Date of Award

8-7-2018

Degree Type

Dissertation

Degree Name

Doctor of Philosophy (PhD)

Department

Chemistry

First Advisor

Jenny J. Yang

Second Advisor

Markus Germann

Third Advisor

Ming Luo

Fourth Advisor

Zhi-Ren Liu

Fifth Advisor

Shella Keilholz

Sixth Advisor

Phillip Zhe Sun

Abstract

Chronic diseases and conditions such as liver and heart diseases are among the most common, costly, and preventable of all health problems. As of 2012 in the U.S., about half of all adults—117 million people—had one or more chronic health conditions. Aortic aneurysm and liver fibrosis are among the most common chronic diseases which are generated by the formation and deposition of excess extracellular matrix proteins (largely type I collagen) as a result of a reparative process, represents one of the most major global health problems. Collagen type I is one of the major diagnostic biomarkers and therapeutic targets for many chronic diseases including heart and liver diseases. Early diagnosis, noninvasive detection and staging of these diseases, remain as one of the major clinical barriers which can lead to effective treatment and stop further progression toward major clinical consequences. MRI as one the popular imaging modalities has several unique advantages for monitoring slow progression and detection of disease with high resolution without using radiation, however, there is an unmet medical need to develop MRI contrast agents with desired sensitivity and collagen specificity. In this dissertation, the successful design of a protein-based contrast agent with collagen type I targeting capability (ProCA32.collagen1) is reported to diagnose and stage liver and heart diseases in many mouse models of caner, fibrosis and aortic aneurysm. ProCA32.collagen1 exhibits the highest relaxivity values for r1 (34 ± 0.12 mM-1.s-1) and r2 (50 ± 0.16 mM-1.s-1) per Gd3+ at 1.4 T and r1 (21.3 ± 0.5 mM-1.s-1) and r2 (108.5 ± 1.2 mM-1.s-1) at 7.0 T. ProCA32.collagen1 can detect both early (Ishak 3 of 6) and late stage mouse liver fibrosis as well as early stage nonalcoholic steatohepatitis (Ishak 1 of 6) in different models with strong metal binding affinity and selectivity. The targeted contrast agent is also capable of detecting disease heterogeneity with high collagen type I binding affinity with dissociation constant of Kd=1.42 ± 0.2 mM. ProCA32.collagen1 has largely reduced dose and strong resistance against transmetallation (104-1012-fold higher metal selectivity for Gd3+ over Ca2+ and Zn2+) compared to existing contrast agents. ProCA32.collagen1 is expected to have strong translational potential to improve detection of different diseases at early stages with high confidence, and subsequently monitor disease progression and patient response to treatment.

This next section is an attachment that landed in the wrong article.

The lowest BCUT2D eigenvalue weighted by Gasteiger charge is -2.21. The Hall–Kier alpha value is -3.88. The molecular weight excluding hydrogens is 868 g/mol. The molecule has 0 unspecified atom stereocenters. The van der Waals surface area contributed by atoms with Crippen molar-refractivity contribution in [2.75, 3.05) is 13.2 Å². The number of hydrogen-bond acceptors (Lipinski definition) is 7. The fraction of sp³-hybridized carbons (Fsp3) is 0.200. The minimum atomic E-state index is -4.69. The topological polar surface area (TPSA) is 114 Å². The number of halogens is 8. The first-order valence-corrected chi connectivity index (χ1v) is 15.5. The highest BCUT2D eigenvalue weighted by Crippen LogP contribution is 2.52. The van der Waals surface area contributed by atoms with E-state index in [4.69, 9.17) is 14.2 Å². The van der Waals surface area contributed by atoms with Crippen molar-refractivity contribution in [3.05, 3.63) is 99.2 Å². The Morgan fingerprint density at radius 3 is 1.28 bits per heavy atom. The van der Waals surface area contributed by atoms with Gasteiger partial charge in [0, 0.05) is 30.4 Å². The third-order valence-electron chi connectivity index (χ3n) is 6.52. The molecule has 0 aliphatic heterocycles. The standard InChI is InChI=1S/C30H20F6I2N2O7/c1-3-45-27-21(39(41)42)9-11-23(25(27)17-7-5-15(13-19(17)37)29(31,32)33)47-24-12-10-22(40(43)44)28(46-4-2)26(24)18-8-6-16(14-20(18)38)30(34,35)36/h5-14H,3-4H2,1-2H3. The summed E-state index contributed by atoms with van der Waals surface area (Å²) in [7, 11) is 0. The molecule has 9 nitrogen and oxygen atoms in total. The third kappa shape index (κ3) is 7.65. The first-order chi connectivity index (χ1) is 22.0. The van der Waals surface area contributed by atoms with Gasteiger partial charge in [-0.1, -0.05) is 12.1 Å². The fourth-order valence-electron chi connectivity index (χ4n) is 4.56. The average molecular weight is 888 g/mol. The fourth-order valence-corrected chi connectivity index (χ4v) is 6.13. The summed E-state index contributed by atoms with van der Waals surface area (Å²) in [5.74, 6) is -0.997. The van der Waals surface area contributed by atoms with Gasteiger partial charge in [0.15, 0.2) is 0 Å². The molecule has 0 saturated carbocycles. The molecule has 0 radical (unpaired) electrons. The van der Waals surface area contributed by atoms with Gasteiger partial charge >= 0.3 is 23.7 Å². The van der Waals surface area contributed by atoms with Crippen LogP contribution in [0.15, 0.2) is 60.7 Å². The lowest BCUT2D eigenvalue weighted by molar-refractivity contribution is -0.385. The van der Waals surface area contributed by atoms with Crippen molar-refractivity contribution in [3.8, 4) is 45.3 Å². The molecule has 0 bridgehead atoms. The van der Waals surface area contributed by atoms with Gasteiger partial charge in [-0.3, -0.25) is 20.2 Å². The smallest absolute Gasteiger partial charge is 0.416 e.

Available for download on Wednesday, July 29, 2020

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